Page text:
Mite treatment for birds and their environment with sudden onset of Feather Damaging behavior - 2014
Susan Clubb, DVM
Rainforest Clinic for Birds and Exotics
Loxahatchee, FL 33470
Please understand that this is not a proven therapy for feather damaging behavior.
Although mites are rarely found on plucking birds, it is not impossible that mites could be present, especially nocturnal species which hide during the day in tiny crevices in cages, toys, perches, under the tray, or otherwise in the environment. Older recommendations for finding these mires is to put a white sheet over the cage at night and inspect the sheet the next day looking for tiny red spots which are actually mites full of blood.
We have recommended treating your bird for mites because they suddenly started plucking and are itchy, especially if they are itchy at night. For this treatment we treat both the bird and the environment.
We will spray the bird with a mild, safe insecticide to kill any unseen mites which may be on the skin or feathers. We will also dispense ivermectin to put in your birds water, which will kill any mites that bite the bird. This is usually given in the water for 2-3 days, then the 2-3 days treatment repeated in 2 weeks.
You will also need to treat the cage and environment.
Remove all toys and perches.
Preferably take the cage outdoors to clean adequately. Wash the cage completely with soap and water. Spray the cage completely so that insecticide penetrates any cracks in the cage. Malathion is safe or you can use “Raid” Max Bed bug and flea killer.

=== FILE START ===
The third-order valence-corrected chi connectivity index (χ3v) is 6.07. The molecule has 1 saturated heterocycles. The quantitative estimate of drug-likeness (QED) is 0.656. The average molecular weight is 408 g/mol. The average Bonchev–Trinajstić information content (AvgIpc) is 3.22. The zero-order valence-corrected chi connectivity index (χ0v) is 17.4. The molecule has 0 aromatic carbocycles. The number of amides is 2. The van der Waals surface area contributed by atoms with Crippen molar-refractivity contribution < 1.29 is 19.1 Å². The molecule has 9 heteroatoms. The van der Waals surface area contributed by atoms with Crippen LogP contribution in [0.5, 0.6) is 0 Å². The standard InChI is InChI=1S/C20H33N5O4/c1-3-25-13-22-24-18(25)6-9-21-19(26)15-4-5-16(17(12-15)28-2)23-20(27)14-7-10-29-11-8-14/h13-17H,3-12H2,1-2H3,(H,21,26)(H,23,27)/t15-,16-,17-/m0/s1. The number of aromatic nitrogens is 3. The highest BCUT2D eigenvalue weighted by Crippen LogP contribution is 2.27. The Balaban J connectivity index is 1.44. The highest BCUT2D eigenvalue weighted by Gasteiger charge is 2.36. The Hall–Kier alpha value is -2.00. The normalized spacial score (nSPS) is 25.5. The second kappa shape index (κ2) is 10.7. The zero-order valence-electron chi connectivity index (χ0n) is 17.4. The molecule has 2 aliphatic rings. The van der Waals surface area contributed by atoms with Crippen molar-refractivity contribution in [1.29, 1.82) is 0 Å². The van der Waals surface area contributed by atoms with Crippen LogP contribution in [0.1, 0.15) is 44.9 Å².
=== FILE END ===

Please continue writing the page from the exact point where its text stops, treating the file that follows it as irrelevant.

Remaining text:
Wipe off the residual insecticide and allow cage to dry. Hopefully some residual will remain in the small cracks and crevices.
Any fabrics such as happy huts or cage covers should be laundered in hot water and detergent. Perches can be sprayed with insecticide also, or baked to kill the mites.
Depending on the toy you may wish to spray them if hard surfaces, bake them, launder them, or discard them.
Please monitor your bird for any signs of problems (None are expected). Taking serial photos of your bird will assist in determining if the treatment is successful.
Please remember that feathers that are barbered, bitten or chewed off will not regrow until they are molted naturally. However if the feathers are plucked they should regrow if the feather follicles are not damaged.
Please give us any feedback or observations that you wish to share.